IPOs of dual class shares have become popular in the recent decade, following the lead of some technological "superstars", e.g. Google and Facebook. Firms adopting the dual class equity structure have at least two classes of common shares: high-voting-power shares, owned primarily by firm founders or controlling shareholders, and low-voting-power shares, held primarily by ordinary public investors.
Dual class financing is a controversial and hotly debated issue worldwide. In a recent talk, new SEC commissioner Robert J. Jackson points out that this structure may be useful as it allows visionary entrepreneurs to build for the long term - and even transform entire industries - without being subject to market pressure to increase profits in the short-term. On the other hand, says Jackson "you have a structure that undermines accountability: management can outvote ordinary investors on virtually anything". In other words, public investors fear that the disproportional power allocated to controlling shareholders may corrupt, and may tempt controlling shareholders to try various self-serving behaviors ("private benefits consumption"). The problem of dual class financing is exacerbated because, as Commissioner Jackson notes, "Those companies are asking shareholders to trust management's business judgment – not just for five years, or 10 years, or even 50 years. Forever".
We contribute to the debate on the merit of dual class financing by examining empirically, for the first time, the crucial effect of the firm-age dimension. Bebchuk and Kastiel (2017) have recently argued theoretically that any initial benefits of dual class financing dissipate in the years after the IPO, as founders' vision is largely accomplished. On the other hand, they argue that agency problems tend to aggravate in the years after the IPO, as founders and controlling shareholders gradually dilute their equity holding (and thus pay less for their private benefits consumption). Thus, Bebchuk and Kastiel (2017) conclude that dual class structures become less efficient with time from the IPO. A possible solution is to implement a sunset clause, where non-controlling shareholders vote on whether or not to extend the dual class structure at a pre-determined date (say X years) after the IPO. Examining the potential merit of such a sunset provision is another task of our study.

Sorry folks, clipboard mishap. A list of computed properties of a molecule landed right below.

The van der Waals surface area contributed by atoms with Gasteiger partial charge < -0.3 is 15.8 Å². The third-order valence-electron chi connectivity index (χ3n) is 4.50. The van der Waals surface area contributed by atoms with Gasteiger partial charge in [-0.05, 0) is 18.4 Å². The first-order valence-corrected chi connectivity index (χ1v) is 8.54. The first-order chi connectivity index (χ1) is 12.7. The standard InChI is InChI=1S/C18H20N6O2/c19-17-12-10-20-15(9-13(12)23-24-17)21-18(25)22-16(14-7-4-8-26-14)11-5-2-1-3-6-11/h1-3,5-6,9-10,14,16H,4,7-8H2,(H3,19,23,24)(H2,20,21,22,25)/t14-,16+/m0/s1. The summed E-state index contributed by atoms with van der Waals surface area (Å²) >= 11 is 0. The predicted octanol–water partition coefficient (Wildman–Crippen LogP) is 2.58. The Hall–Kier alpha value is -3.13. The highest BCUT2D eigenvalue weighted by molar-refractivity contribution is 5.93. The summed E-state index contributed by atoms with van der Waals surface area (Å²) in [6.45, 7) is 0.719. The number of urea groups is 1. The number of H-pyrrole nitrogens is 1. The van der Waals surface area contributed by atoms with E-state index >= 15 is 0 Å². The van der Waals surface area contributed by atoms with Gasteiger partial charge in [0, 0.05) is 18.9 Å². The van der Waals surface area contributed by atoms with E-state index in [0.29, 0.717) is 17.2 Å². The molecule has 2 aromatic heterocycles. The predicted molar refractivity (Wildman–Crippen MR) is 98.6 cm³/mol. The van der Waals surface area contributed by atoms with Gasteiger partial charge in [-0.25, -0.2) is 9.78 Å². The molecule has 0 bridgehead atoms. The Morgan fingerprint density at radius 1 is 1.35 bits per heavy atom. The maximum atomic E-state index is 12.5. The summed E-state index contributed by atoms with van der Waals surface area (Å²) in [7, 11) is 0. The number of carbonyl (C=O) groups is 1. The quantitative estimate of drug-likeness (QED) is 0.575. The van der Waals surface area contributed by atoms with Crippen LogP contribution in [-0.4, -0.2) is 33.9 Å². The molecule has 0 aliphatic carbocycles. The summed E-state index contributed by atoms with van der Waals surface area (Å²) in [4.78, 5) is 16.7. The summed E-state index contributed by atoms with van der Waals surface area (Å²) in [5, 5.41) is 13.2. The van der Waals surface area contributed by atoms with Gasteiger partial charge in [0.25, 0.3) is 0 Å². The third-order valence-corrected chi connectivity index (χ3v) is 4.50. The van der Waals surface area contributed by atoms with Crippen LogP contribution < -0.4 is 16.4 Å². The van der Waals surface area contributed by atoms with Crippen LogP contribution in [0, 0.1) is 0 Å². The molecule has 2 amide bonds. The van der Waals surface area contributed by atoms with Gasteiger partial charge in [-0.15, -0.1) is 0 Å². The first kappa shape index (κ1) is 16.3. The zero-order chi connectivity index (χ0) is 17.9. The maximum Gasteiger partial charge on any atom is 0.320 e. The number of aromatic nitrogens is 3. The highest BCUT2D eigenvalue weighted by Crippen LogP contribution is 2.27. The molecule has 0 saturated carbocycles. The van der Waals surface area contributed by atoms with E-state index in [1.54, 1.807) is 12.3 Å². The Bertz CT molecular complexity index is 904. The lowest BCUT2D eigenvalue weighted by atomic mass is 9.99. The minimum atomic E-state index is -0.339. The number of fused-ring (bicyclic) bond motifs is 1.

Our sample comprises all U.S. IPOs in 1980-2015, with special reference to a matched sample of 504 dual- and 504 single-class IPOs. We find that dual class firms exhibit a valuation premium over comparable single class firms at the IPO. However, this valuation premium gradually dissipates with firm's listing age (= time from IPO). Depending on the measure and methodology used, within 6 to 9 years after the IPO, dual class firms drop into lower valuations (lower Tobin's Qs) than comparable single-class firm.
Our evidence on the higher initial valuations of dual class firms suggests that dual class financing should not be banned and dual class stocks should be allowed to trade on exchanges. On the other hand, the eventual valuation discount of mature firms with dual class shares illustrates that sunset provisions deserve serious consideration. Interestingly, our findings and conclusions are consistent with Commissioner Jackson recently expressed position. He argues that allowing visionary entrepreneurs to issue dual class shares is beneficiary as it lets public participate and profit from the rapid growth of companies like Google and Facebook. On balance, Commissioner Jackson also acknowledges that some sort of a sunset provision may be necessary as a protection against managers who may misuse the dual class structure.
Our extensive data and tests also help establish several other differences between dual- and single-class firms, and show how these differences evolve along firm's life-cycle. For example, as hypothesized in previous studies, dual class firms have higher survival rates and are taken over less often, compared to single-class firms. Last, our evidence warns us that what is true for firms at young ages might not hold at older ages. Firm's age and life cycle are dominant factors that studies should incorporate.